They're perfectly welcome to give up all their earthly goods, live in a cave, and forage for sustenance in the fields. Is anyone stopping them? I think not, but I have this strong feeling that they won't.

  • Christophe||

    Like our old friend the pale-skinned Native used to say, it won't make a difference until everyone gives up modern technology and 99.95% promptly starve to death.

    The impact reduction comes from that second part, not so much from the first bit.

  • jester||

    You mean, like, you can have a huge library of books, music and movies stored electronically? No fucking way.

  • ||

    There will never be a shortage of derp.

  • Swiss Servator||

    Talk about an Iron Law...

  • Jerryskids||

    First world problems, worrying about having too much stuff. Ain't nothing a good plague won't cure.

  • TheZeitgeist||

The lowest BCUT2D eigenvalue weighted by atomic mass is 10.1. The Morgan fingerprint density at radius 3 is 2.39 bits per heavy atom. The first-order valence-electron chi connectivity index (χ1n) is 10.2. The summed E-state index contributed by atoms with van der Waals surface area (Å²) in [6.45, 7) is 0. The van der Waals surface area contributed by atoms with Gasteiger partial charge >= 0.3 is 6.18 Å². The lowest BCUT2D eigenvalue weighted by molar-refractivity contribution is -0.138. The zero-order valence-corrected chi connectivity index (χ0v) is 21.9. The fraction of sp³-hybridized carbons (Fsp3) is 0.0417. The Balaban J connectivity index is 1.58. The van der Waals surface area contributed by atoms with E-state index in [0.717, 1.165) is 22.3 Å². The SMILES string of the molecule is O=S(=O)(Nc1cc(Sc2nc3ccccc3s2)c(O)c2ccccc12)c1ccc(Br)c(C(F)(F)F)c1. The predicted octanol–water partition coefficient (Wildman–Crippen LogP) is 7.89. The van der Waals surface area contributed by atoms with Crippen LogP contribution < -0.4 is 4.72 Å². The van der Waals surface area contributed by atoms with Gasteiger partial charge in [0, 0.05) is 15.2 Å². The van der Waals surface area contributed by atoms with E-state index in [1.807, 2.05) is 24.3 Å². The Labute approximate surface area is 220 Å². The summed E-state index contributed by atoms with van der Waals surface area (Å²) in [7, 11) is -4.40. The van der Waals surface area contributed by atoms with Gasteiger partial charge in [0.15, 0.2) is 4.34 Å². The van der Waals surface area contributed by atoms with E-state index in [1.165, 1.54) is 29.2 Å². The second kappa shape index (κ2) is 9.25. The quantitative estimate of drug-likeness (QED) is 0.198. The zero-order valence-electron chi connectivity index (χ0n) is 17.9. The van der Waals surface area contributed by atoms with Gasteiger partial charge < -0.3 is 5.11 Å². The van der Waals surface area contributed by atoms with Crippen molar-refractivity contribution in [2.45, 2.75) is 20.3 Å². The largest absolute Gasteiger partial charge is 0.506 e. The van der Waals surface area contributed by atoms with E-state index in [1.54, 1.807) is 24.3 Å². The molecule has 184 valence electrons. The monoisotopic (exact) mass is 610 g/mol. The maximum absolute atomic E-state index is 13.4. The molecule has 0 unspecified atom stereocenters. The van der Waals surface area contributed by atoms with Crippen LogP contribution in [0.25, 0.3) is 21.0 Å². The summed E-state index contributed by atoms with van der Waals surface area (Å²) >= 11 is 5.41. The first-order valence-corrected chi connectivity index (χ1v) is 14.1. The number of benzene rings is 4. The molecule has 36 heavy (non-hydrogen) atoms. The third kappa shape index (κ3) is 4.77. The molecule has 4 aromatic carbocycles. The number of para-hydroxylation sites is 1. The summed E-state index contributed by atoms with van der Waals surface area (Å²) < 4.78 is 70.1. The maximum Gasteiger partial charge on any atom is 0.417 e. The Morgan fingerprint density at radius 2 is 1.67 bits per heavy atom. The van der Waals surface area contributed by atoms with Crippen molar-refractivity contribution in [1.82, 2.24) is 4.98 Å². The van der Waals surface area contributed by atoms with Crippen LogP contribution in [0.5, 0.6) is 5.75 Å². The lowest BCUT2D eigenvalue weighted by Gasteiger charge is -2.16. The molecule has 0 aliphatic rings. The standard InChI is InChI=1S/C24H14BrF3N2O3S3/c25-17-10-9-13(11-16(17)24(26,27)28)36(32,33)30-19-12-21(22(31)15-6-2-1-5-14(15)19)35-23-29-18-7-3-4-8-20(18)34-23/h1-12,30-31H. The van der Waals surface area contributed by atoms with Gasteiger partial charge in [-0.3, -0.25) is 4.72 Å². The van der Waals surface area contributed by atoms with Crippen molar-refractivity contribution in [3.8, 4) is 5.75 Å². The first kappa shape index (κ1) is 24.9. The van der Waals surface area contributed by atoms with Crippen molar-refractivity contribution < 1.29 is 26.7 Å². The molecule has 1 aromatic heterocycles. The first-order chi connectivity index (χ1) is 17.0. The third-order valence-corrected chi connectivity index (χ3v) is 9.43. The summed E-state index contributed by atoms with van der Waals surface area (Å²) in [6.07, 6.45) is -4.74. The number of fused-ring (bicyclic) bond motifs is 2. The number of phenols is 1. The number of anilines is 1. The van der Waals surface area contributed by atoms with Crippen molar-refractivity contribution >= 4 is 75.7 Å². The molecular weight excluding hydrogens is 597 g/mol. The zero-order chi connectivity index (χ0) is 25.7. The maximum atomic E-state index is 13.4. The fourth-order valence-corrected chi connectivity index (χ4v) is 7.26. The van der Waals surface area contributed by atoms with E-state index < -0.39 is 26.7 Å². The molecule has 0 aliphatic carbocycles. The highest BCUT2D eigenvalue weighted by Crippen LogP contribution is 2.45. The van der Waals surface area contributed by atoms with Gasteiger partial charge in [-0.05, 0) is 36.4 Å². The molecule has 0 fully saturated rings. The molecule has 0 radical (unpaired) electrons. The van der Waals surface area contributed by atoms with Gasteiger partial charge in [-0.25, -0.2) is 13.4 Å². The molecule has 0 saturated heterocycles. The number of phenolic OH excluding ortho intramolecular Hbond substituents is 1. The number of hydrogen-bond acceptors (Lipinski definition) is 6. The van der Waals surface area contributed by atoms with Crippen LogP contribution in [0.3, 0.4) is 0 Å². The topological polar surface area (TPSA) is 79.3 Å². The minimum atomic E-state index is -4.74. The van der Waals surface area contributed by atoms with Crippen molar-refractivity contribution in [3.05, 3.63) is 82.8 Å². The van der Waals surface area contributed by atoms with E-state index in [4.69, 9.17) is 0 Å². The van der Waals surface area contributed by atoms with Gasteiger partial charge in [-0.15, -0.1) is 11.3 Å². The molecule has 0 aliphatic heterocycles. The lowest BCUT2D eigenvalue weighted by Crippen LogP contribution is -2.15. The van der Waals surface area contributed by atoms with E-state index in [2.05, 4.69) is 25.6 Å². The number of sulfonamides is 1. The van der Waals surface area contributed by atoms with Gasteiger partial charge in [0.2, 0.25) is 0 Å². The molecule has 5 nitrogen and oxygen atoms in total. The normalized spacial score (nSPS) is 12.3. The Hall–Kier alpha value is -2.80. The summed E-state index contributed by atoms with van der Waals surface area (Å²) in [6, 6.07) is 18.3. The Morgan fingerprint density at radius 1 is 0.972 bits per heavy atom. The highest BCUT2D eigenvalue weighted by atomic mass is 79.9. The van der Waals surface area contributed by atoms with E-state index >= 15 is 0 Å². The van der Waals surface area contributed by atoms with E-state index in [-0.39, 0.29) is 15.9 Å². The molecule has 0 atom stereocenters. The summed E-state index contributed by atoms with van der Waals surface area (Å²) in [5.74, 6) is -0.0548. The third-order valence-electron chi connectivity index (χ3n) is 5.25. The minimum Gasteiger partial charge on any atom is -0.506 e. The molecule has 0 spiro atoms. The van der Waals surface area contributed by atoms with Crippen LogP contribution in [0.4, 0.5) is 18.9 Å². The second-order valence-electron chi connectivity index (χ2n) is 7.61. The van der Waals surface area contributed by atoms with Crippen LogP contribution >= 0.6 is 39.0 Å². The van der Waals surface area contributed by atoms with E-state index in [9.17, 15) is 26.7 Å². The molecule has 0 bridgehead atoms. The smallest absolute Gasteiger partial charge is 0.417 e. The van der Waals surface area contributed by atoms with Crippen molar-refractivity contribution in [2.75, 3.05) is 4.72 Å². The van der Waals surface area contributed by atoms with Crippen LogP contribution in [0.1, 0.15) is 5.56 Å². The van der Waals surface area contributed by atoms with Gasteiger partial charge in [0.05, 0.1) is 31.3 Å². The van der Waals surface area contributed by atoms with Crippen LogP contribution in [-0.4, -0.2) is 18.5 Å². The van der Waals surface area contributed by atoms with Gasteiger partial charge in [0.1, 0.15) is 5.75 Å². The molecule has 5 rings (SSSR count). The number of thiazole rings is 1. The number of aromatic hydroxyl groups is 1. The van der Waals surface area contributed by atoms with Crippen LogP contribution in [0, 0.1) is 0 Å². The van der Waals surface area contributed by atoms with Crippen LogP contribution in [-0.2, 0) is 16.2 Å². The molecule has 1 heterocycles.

...prominent ecological economists led by the Australian hydrologist James Ward.

    Not to digress, but WTF is an 'ecological economist?'

  • UnCivilServant||

    Someone who failed both ecology and economics.

  • {|}===[|}:;:;:;:;:;:;:>||

    One that recycles old economic models, like mercantilism.

  • Christophe||

    Part of the systemic confusion comes from the fact that we hide the tremendous deflationary forces of technology by inflating the money supply. So instead of thinking of economic growth as a mix of greater efficiency and increased consumption, people tend to think that every % of growth comes from a proportional increase in consumption (because if stuff can be made more efficiently why does it keep increasing in cost?).